‘Historic moment’ as West Suffolk Council merger is backed

Left to right: St Edmundsbury borough councillor Carol Bull, Lord Bourne of Aberystwyth and Forest H

Left to right: St Edmundsbury borough councillor Carol Bull, Lord Bourne of Aberystwyth and Forest Heath district councillor Louis Busuttil. Picture: WEST SUFFOLK COUNCILS - Credit: Archant

Plans to create a new West Suffolk Council have been backed by both the House of Commons and the Lords in what has been hailed as a “historic moment”.

The proposal to merge Forest Heath District Council and St Edmundsbury Borough Council into a single authority was the first of its kind to be agreed by the House of Commons.

The orders to create West Suffolk Council – which would replace Forest Heath and St Edmundsbury – are due to be signed later this month.

In his speech to the Lords yesterday, Lord Bourne of Aberystwyth told the grand committee that the proposals had strong public support and praised the area.

Lord Tebbit, who is a west Suffolk resident, also spoke in the debate and praised the shared services and how the councils had already been working closely together.

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In a joint statement, Carol Bull, St Edmundsbury borough councillor, and Ruth Bowman, Forest Heath district councillor, chairman and vice-chairman of the of the future governance steering group, said: “This is an historic moment not just for West Suffolk but the UK has a whole.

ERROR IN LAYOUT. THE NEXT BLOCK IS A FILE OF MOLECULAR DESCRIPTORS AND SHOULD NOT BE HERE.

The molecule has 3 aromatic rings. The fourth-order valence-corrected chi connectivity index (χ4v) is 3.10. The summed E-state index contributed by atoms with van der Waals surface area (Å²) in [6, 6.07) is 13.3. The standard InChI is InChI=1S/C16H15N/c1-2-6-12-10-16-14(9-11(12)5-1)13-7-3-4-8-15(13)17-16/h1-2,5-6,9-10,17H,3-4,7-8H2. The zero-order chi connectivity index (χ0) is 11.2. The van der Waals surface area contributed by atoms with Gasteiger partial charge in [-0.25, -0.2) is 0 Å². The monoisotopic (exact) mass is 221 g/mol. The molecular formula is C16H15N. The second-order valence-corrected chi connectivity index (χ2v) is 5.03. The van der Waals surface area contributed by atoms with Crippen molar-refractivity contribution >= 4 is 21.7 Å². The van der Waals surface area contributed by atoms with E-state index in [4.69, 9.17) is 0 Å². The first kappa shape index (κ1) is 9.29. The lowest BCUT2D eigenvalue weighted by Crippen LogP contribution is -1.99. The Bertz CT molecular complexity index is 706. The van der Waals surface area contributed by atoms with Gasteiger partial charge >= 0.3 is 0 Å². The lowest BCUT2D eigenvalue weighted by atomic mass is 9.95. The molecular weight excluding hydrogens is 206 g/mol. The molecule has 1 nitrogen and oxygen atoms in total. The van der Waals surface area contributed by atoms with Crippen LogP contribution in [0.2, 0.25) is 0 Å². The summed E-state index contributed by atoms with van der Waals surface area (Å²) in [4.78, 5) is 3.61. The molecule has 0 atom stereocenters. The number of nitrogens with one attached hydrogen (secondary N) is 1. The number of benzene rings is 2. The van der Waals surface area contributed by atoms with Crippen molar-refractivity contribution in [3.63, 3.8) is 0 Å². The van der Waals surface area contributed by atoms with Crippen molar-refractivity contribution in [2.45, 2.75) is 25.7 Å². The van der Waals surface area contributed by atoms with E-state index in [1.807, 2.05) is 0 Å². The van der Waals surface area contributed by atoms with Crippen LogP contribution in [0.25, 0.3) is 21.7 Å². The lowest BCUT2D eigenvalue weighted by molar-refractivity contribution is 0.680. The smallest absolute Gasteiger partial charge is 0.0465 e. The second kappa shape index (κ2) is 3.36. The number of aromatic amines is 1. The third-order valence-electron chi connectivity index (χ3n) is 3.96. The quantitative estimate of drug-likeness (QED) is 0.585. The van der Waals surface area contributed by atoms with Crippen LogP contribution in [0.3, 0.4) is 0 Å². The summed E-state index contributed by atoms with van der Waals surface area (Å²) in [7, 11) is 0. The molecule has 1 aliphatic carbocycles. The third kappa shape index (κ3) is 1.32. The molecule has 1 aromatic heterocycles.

“We are at the forefront of transforming local government nationally and putting our residents at the heart of those changes.

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“This is about making sure we can deliver better outcomes and drive economic, social and health benefits for our residents whilst investing in our businesses and local area.

“We welcome the support that both the House of Commons and Lords have given us and look forward to a bright future with the creation of a new West Suffolk Council.”

Support for the merger in the area was shown by a programme of engagement, which saw 70% of residents back the initiative in an independent poll.

Councillors say the new singular authority would better drive jobs, deliver services and continue investment to support local communities than the current arrangement.

In addition, the new council would generate around £800,000 in additional savings and efficiencies and help protect the £4million of annual savings already produced by sharing services, according to councillors.

Both councils have also been making a strong case to the Local Government Boundary Commission for England to make sure strong representation of local communities is maintained.

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